Fri | Jul 20, 2018

I married a mama's boy

Published:Tuesday | February 23, 2016 | 12:00 AM

Q: I cannot understand why after five years of marriage my husband still clings to his mother. Every move he makes he consults his mother, and most times he talks to her before he talks to me. He does not have that type a relationship with his father. His parents are successful and well-to-do. They have a big house and we lived there for two years of the marriage. During that time, I noticed a trend of him consulting his mother. So when he had job offers, his mother's view took precedence over mine concerning what job he should take. I let that slide because I told myself that she was more experienced in the working world. However, he did not last four months in that job, and the job I was telling him to take was not available anymore. When we went to live on our own, it was his mother who decided where we should rent. Now, we want to own our own house and I wanted to start with a small house, but his mother wants something more lavish, which we cannot afford. If we are to go on vacation, his mother has to select the place. She is very kind and will help us financially, but I do not like how she dictates to him. Worst of all, any disagreement we have he calls his mother and asks who is right. He loves his mother dearly and he often reminds me that he was a sick child whose mother was always there for him. I am very frustrated and do not know what to do.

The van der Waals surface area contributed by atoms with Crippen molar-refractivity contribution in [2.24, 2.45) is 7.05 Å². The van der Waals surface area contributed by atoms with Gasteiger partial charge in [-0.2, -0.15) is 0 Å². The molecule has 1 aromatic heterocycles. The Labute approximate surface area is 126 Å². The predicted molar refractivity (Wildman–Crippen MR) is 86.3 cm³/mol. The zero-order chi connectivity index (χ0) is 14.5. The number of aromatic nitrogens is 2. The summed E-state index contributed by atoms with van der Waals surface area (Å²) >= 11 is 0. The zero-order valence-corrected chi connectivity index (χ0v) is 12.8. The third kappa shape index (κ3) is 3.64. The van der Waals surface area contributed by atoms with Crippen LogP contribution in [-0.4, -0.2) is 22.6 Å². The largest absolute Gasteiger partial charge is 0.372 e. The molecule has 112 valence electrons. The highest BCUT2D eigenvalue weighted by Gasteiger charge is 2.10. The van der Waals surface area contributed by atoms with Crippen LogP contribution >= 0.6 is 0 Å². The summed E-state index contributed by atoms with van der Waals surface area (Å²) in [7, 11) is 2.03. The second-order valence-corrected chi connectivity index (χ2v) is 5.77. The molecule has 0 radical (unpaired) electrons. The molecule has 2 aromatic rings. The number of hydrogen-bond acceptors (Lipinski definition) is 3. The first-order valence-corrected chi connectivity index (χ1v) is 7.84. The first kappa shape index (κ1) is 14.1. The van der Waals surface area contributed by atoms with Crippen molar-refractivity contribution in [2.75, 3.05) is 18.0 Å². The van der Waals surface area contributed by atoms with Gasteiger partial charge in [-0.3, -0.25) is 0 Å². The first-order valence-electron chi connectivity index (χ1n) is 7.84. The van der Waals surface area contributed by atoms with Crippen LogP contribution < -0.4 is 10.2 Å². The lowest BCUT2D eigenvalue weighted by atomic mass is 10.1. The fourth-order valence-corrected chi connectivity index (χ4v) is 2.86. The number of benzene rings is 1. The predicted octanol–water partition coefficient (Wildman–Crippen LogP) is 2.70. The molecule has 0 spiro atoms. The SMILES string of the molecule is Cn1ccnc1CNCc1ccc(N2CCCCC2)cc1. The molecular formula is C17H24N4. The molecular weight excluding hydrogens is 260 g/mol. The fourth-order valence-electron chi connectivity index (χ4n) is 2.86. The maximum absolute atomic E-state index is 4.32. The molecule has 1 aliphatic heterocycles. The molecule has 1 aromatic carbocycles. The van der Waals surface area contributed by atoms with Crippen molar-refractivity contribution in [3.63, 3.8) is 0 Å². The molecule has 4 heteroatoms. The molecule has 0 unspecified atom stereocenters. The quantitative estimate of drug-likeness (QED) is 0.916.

A: It is good that your husband loves his mother and appreciates what she has done for him. There is nothing wrong with consulting his mother, but the ultimate decision ought to be between both of you. Your husband is immature and he needs to grow up and take responsibility for his actions. He is being selfish. He would not like your mother to have such influence in your marriage, so why should he have his mother playing such a major role?

You need to sit him down and tell him that he needs to respect your views and the marriage. Then he needs to talk with his mother and father about the changes he will be making. You and your husband need to make your own mistakes. His mother might stop helping you financially, but it is worth paying that price.

If candid discussions do not work, then consult a counsellor.